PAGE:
Peace of Mind

Stress Reduction on Ten Dollars a Day

         Years ago, before the best beaches of Baja California were completely covered with condos and hotels, some friends and I used to flee our high stress lives and drive down there and camp. We drove for days to get to where the pavement ended, and then for good measure we spent another few hours bouncing along the worst dirt roads we could find, hoping to outdistance more casual vacationers before the beers exploded in the back. Finally, we’d park and unload and get down to the serious business of doing nothing.

         It took days to adjust to what we called Baja time, but being where there was nothing to do but explore, fish, and read, it was inevitable.

         “Wanna do some snorkeling?”

         (Five minute pause) “Yeah, sure, let’s go.”

         (Five minute pause) “Go where?”

         We transitioned from a sense of wasting time to one of taking time. We hardly recognized ourselves. We vowed to integrate this new sense of calm into the real world.

         Fun was had, fingernails grew back, ulcers healed. Within days of getting back to work, though, nervous tics had reappeared and pencil tips were snapping left and right. We spent the year cracking our knuckles and looking ahead to the next trip.

         This is the kind of thinking that makes the leisure travel industry do happy little backflips. They’re thrilled to let us think that the only way to loosen up is to fly far away from our daily distractions. That classic image of the vacationer staring out to sea from her beach chair isn’t really selling her the beach. It’s selling the idea of doing nothing and being happy about it. For a whole lot of money, she could even rent a small private island with no sign of civilization. The more nothing you want, the more expensive it gets.

         We’re conditioned to feel stressed out. Everybody talks about how their jobs are stressful, even if they’re not. It can be a fun social bonding thing and I catch myself at it. “How’s your day?” “Stressful.” “Mine too, these people drive me nuts.” “Amen. Say, perhaps some alcoholic beverages will take the edge off and allow us to complain in more detail.” “Why, that’s the kind of thinking that makes the alcohol industry do happy little backflips. Meet you at five.”

         Such kvetching may seem harmless, but it counts as negative thinking and contributes to an overload of stress. A little stress is normal and goes by different names, like motivation or alertness. But it can snowball to unhealthy levels, and for a while I had real problems with it.

         Then I learned a simple thing that truly changed my life: the best way to relax is to just relax. No distant beach required. Find a calm place and sit down and shut up for at least ten minutes. It reboots your system and keeps stress from spiraling out of sight. It’s hard for the first few minutes, because the second you release your mind it says “Get up! There are fourteen things you haven’t finished.” But if you hang in there, things settle down. It’s really simple and it works and it’s free. But in our wacky consumer culture, we don’t place much value on free things.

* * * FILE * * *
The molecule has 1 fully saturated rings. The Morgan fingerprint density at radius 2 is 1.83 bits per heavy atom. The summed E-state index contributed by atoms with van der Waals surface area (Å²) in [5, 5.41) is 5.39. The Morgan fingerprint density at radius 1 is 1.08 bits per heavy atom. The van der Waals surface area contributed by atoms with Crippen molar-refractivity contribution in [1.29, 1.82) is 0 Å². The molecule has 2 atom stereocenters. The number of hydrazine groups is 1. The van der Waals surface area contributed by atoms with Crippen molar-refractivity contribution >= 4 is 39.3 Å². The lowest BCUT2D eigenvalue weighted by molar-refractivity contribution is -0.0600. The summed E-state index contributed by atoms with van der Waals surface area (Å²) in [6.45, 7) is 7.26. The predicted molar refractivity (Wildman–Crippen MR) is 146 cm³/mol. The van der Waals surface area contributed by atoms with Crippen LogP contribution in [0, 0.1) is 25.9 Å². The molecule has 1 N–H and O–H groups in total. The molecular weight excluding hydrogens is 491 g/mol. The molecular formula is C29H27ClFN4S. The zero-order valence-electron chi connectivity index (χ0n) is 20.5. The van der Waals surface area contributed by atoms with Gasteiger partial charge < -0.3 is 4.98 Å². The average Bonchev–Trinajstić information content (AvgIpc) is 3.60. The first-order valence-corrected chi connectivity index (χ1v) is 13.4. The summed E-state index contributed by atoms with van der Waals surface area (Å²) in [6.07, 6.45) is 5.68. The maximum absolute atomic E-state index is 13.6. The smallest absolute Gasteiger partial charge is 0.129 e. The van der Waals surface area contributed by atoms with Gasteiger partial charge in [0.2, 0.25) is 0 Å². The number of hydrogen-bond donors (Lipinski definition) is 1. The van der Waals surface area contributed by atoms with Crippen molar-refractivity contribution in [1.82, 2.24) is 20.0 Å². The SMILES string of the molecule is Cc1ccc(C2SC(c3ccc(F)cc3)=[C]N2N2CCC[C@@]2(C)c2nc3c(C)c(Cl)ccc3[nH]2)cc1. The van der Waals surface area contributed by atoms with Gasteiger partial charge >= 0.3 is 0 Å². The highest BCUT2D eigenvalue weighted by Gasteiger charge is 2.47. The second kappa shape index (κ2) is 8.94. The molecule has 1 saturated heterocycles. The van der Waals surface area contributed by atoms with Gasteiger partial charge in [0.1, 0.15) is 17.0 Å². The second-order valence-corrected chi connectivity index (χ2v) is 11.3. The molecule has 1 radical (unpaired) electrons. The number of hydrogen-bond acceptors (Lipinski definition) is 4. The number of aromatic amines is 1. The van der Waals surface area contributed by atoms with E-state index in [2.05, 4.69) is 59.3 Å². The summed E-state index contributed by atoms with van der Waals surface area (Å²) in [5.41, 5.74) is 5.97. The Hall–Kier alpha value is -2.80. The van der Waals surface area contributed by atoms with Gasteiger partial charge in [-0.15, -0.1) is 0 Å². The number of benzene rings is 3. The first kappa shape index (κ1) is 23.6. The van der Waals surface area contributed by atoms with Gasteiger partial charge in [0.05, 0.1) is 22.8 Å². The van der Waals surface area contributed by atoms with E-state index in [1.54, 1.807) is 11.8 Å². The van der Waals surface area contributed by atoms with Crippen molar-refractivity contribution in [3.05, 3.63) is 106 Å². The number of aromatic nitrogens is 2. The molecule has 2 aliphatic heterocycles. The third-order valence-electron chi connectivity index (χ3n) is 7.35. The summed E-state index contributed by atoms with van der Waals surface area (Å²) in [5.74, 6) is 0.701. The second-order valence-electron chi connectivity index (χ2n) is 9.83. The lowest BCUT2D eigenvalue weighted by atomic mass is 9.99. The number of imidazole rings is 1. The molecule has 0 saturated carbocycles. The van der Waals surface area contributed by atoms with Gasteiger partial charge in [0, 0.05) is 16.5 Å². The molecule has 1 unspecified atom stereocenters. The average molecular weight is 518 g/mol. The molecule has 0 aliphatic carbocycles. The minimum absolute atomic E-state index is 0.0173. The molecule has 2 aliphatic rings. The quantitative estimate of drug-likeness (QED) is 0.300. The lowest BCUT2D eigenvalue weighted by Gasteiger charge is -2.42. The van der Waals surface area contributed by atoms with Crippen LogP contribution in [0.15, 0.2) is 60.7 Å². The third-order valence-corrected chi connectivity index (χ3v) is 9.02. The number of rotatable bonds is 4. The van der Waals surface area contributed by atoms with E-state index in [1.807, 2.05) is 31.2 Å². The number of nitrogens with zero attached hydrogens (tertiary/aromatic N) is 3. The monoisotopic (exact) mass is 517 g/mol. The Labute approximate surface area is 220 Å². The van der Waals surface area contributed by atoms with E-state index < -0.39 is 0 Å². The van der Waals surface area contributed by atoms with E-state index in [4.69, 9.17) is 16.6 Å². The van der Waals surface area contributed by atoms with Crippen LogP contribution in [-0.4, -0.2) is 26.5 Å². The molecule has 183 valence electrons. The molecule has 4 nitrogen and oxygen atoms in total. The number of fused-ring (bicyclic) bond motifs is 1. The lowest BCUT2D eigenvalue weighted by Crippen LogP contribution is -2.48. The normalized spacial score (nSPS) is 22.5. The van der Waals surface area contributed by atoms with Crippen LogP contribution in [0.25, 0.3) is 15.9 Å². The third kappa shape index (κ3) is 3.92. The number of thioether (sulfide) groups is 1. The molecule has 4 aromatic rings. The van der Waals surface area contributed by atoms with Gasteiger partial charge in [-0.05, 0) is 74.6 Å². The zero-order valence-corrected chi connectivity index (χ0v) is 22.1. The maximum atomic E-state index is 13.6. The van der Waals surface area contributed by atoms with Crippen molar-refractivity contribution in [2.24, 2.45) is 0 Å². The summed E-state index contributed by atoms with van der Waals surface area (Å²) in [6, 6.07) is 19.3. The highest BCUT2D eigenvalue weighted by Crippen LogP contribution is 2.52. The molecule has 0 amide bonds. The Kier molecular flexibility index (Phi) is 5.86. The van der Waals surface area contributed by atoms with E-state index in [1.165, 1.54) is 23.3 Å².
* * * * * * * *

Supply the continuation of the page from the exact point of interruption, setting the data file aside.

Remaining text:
I know people who will tell you that they don’t have time for breaks, but they have time for yoga and massage and spas and the gym. Not to knock these activities, but I suspect these people are so wound up that they have to pay somebody to make them stop talking. People seem really uncomfortable with unstructured peace and quiet. If they find they have a moment for reflection, like say while driving, they get on the cell phone. I even hear people in public bathroom stalls on the phone, where everybody else gets to eavesdrop, like it or not.

         “Hey, it’s me… Nothing, what are you doing?”

         The “sit down and shut up” relaxation technique described above grew from my years of experience with meditation, an activity I credit with changing my life in profound ways despite the fact that I’m not very good at it. Meditation is challenging and time consuming, and over time I drifted into a lazy “bang for the buck” mentality, suspecting that there was a system of diminishing returns at work here. I found that the first ten minutes or so did wonders for me in terms of calm and health, but additional time produced philosophical insights that helped me understand the nature of man while at the same time making me an insufferable bore at parties.

         Lots of people have gotten into meditation. In the free enterprise system, any group of people with a similar interest is called a “market” filled with possible “consumers.” Predictably, an industry has popped up to sell you back your own peace of mind. I just did a web search and got 38,900 matches for the phase “meditation supplies.” This cracks me up. You don’t need to buy a damn thing to meditate. I wonder how many people never tried it because they were worried about the startup costs.

         But hey, if shopping calms you down enough to attempt meditation, you’re in the right town. Start with the bubbling water sculpture, a dozen candles, some sandalwood incense, and Japanese flute CDs. Oh, and don’t forget a variety of chotchkes from the mysterious East, the hemisphere generally credited with inventing spiritual calmness. Load up with a Yin-Yang doormat, the Ganesh action figure, and wouldn’t that singing prayer bowl make a cute doorbell?

         At last, you have what you need to achieve a state of meditation so deep that you can forget about your VISA bill, or at least look like you do.